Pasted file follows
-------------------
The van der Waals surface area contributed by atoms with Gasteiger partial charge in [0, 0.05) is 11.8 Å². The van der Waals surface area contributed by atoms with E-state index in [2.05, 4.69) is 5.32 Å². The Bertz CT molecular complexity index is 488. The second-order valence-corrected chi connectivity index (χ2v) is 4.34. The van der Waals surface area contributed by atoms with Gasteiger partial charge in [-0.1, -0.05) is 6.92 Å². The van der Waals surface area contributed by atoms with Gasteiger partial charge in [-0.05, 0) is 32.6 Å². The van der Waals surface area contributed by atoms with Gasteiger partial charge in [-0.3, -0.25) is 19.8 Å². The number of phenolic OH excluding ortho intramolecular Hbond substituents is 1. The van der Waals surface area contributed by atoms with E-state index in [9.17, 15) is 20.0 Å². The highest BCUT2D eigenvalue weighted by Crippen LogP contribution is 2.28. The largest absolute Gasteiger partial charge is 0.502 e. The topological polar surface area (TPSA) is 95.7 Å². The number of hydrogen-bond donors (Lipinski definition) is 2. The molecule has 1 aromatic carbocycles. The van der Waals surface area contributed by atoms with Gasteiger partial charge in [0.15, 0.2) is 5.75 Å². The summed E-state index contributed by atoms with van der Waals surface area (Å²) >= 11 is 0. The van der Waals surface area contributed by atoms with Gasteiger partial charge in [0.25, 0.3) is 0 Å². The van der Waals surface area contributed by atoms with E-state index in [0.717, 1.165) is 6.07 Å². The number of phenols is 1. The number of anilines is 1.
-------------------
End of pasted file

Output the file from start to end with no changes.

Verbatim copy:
The van der Waals surface area contributed by atoms with Gasteiger partial charge in [0, 0.05) is 11.8 Å². The van der Waals surface area contributed by atoms with E-state index in [2.05, 4.69) is 5.32 Å². The Bertz CT molecular complexity index is 488. The second-order valence-corrected chi connectivity index (χ2v) is 4.34. The van der Waals surface area contributed by atoms with Gasteiger partial charge in [-0.1, -0.05) is 6.92 Å². The van der Waals surface area contributed by atoms with Gasteiger partial charge in [-0.05, 0) is 32.6 Å². The van der Waals surface area contributed by atoms with Gasteiger partial charge in [-0.3, -0.25) is 19.8 Å². The number of phenolic OH excluding ortho intramolecular Hbond substituents is 1. The van der Waals surface area contributed by atoms with E-state index in [9.17, 15) is 20.0 Å². The highest BCUT2D eigenvalue weighted by Crippen LogP contribution is 2.28. The largest absolute Gasteiger partial charge is 0.502 e. The topological polar surface area (TPSA) is 95.7 Å². The number of hydrogen-bond donors (Lipinski definition) is 2. The molecule has 1 aromatic carbocycles. The van der Waals surface area contributed by atoms with Gasteiger partial charge in [0.15, 0.2) is 5.75 Å². The summed E-state index contributed by atoms with van der Waals surface area (Å²) >= 11 is 0. The van der Waals surface area contributed by atoms with Gasteiger partial charge in [0.25, 0.3) is 0 Å². The van der Waals surface area contributed by atoms with E-state index in [0.717, 1.165) is 6.07 Å². The number of phenols is 1. The number of anilines is 1.